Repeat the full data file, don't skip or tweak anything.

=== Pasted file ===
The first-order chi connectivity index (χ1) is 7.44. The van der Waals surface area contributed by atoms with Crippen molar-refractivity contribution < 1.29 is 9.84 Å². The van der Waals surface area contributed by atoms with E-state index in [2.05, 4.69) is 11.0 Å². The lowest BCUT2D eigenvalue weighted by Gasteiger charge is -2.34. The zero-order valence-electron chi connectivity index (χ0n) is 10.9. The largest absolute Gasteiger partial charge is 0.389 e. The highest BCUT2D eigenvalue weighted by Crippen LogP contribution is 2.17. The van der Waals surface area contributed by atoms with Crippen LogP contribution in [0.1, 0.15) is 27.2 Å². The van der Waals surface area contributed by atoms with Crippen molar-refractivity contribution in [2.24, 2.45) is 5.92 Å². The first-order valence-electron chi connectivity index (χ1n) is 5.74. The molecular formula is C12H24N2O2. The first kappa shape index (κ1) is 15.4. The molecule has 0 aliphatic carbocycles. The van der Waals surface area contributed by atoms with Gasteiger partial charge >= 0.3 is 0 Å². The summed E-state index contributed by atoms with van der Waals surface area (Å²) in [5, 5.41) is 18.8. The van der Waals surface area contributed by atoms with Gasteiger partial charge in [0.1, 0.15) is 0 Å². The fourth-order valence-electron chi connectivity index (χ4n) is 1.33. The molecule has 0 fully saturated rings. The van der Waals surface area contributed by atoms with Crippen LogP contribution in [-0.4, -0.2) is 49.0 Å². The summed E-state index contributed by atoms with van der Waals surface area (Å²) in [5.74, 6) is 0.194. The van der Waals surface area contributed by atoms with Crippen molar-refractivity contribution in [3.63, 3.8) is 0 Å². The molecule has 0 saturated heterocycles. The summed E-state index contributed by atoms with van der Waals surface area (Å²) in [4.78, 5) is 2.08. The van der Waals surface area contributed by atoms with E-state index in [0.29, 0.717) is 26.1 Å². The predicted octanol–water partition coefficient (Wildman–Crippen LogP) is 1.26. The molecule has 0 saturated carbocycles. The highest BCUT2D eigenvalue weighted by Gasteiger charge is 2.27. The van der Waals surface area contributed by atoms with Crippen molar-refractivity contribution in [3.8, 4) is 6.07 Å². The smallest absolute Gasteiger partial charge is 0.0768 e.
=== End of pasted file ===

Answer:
The first-order chi connectivity index (χ1) is 7.44. The van der Waals surface area contributed by atoms with Crippen molar-refractivity contribution < 1.29 is 9.84 Å². The van der Waals surface area contributed by atoms with E-state index in [2.05, 4.69) is 11.0 Å². The lowest BCUT2D eigenvalue weighted by Gasteiger charge is -2.34. The zero-order valence-electron chi connectivity index (χ0n) is 10.9. The largest absolute Gasteiger partial charge is 0.389 e. The highest BCUT2D eigenvalue weighted by Crippen LogP contribution is 2.17. The van der Waals surface area contributed by atoms with Crippen LogP contribution in [0.1, 0.15) is 27.2 Å². The van der Waals surface area contributed by atoms with Crippen molar-refractivity contribution in [2.24, 2.45) is 5.92 Å². The first-order valence-electron chi connectivity index (χ1n) is 5.74. The molecular formula is C12H24N2O2. The first kappa shape index (κ1) is 15.4. The molecule has 0 aliphatic carbocycles. The van der Waals surface area contributed by atoms with Gasteiger partial charge >= 0.3 is 0 Å². The summed E-state index contributed by atoms with van der Waals surface area (Å²) in [5, 5.41) is 18.8. The van der Waals surface area contributed by atoms with Gasteiger partial charge in [0.1, 0.15) is 0 Å². The fourth-order valence-electron chi connectivity index (χ4n) is 1.33. The molecule has 0 fully saturated rings. The van der Waals surface area contributed by atoms with Crippen LogP contribution in [-0.4, -0.2) is 49.0 Å². The summed E-state index contributed by atoms with van der Waals surface area (Å²) in [5.74, 6) is 0.194. The van der Waals surface area contributed by atoms with Crippen molar-refractivity contribution in [3.63, 3.8) is 0 Å². The molecule has 0 saturated heterocycles. The summed E-state index contributed by atoms with van der Waals surface area (Å²) in [4.78, 5) is 2.08. The van der Waals surface area contributed by atoms with E-state index in [0.29, 0.717) is 26.1 Å². The predicted octanol–water partition coefficient (Wildman–Crippen LogP) is 1.26. The molecule has 0 saturated carbocycles. The highest BCUT2D eigenvalue weighted by Gasteiger charge is 2.27. The van der Waals surface area contributed by atoms with Crippen molar-refractivity contribution in [3.8, 4) is 6.07 Å². The smallest absolute Gasteiger partial charge is 0.0768 e.